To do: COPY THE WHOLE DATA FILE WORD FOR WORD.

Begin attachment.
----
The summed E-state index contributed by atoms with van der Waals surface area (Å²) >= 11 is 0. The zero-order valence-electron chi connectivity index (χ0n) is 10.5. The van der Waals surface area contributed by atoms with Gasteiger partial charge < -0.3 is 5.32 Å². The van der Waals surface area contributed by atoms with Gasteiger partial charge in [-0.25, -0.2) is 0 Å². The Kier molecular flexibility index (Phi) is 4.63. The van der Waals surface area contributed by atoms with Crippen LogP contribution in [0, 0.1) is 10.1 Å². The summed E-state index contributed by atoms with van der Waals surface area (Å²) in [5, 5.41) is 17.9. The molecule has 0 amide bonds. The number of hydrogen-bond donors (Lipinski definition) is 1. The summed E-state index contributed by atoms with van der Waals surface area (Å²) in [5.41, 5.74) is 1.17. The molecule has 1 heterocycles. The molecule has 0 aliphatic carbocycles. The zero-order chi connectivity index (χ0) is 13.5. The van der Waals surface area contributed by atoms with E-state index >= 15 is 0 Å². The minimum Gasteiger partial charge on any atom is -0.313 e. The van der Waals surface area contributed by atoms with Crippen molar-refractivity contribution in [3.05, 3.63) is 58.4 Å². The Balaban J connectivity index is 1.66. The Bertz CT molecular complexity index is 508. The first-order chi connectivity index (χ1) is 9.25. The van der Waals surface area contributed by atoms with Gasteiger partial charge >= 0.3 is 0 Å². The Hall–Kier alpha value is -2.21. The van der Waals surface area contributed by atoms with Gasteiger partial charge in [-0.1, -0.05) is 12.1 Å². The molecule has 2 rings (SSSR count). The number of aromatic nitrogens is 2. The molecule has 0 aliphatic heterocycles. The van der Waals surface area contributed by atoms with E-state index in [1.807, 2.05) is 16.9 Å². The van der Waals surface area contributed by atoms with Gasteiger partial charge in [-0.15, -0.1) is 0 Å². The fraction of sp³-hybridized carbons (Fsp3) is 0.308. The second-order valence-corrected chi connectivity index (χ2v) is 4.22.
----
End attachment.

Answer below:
The summed E-state index contributed by atoms with van der Waals surface area (Å²) >= 11 is 0. The zero-order valence-electron chi connectivity index (χ0n) is 10.5. The van der Waals surface area contributed by atoms with Gasteiger partial charge < -0.3 is 5.32 Å². The van der Waals surface area contributed by atoms with Gasteiger partial charge in [-0.25, -0.2) is 0 Å². The Kier molecular flexibility index (Phi) is 4.63. The van der Waals surface area contributed by atoms with Crippen LogP contribution in [0, 0.1) is 10.1 Å². The summed E-state index contributed by atoms with van der Waals surface area (Å²) in [5, 5.41) is 17.9. The molecule has 0 amide bonds. The number of hydrogen-bond donors (Lipinski definition) is 1. The summed E-state index contributed by atoms with van der Waals surface area (Å²) in [5.41, 5.74) is 1.17. The molecule has 1 heterocycles. The molecule has 0 aliphatic carbocycles. The zero-order chi connectivity index (χ0) is 13.5. The van der Waals surface area contributed by atoms with E-state index >= 15 is 0 Å². The minimum Gasteiger partial charge on any atom is -0.313 e. The van der Waals surface area contributed by atoms with Crippen molar-refractivity contribution in [3.05, 3.63) is 58.4 Å². The Balaban J connectivity index is 1.66. The Bertz CT molecular complexity index is 508. The first-order chi connectivity index (χ1) is 9.25. The van der Waals surface area contributed by atoms with Gasteiger partial charge >= 0.3 is 0 Å². The Hall–Kier alpha value is -2.21. The van der Waals surface area contributed by atoms with Gasteiger partial charge in [-0.1, -0.05) is 12.1 Å². The molecule has 2 rings (SSSR count). The number of aromatic nitrogens is 2. The molecule has 0 aliphatic heterocycles. The van der Waals surface area contributed by atoms with E-state index in [1.807, 2.05) is 16.9 Å². The van der Waals surface area contributed by atoms with Gasteiger partial charge in [-0.15, -0.1) is 0 Å². The fraction of sp³-hybridized carbons (Fsp3) is 0.308. The second-order valence-corrected chi connectivity index (χ2v) is 4.22.